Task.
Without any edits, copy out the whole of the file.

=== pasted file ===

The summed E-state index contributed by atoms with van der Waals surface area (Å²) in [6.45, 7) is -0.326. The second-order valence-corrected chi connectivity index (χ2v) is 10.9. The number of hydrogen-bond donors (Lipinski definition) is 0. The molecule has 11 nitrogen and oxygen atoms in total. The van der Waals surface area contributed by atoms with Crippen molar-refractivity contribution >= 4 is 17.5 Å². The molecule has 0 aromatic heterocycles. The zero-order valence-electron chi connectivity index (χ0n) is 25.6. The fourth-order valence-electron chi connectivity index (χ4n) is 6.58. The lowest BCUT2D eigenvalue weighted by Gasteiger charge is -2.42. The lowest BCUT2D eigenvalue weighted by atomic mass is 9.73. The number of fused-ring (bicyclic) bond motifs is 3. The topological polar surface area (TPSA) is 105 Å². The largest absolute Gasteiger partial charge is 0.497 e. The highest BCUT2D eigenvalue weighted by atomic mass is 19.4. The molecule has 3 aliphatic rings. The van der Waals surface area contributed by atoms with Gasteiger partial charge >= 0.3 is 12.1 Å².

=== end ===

The summed E-state index contributed by atoms with van der Waals surface area (Å²) in [6.45, 7) is -0.326. The second-order valence-corrected chi connectivity index (χ2v) is 10.9. The number of hydrogen-bond donors (Lipinski definition) is 0. The molecule has 11 nitrogen and oxygen atoms in total. The van der Waals surface area contributed by atoms with Crippen molar-refractivity contribution >= 4 is 17.5 Å². The molecule has 0 aromatic heterocycles. The zero-order valence-electron chi connectivity index (χ0n) is 25.6. The fourth-order valence-electron chi connectivity index (χ4n) is 6.58. The lowest BCUT2D eigenvalue weighted by Gasteiger charge is -2.42. The lowest BCUT2D eigenvalue weighted by atomic mass is 9.73. The number of fused-ring (bicyclic) bond motifs is 3. The topological polar surface area (TPSA) is 105 Å². The largest absolute Gasteiger partial charge is 0.497 e. The highest BCUT2D eigenvalue weighted by atomic mass is 19.4. The molecule has 3 aliphatic rings. The van der Waals surface area contributed by atoms with Gasteiger partial charge >= 0.3 is 12.1 Å².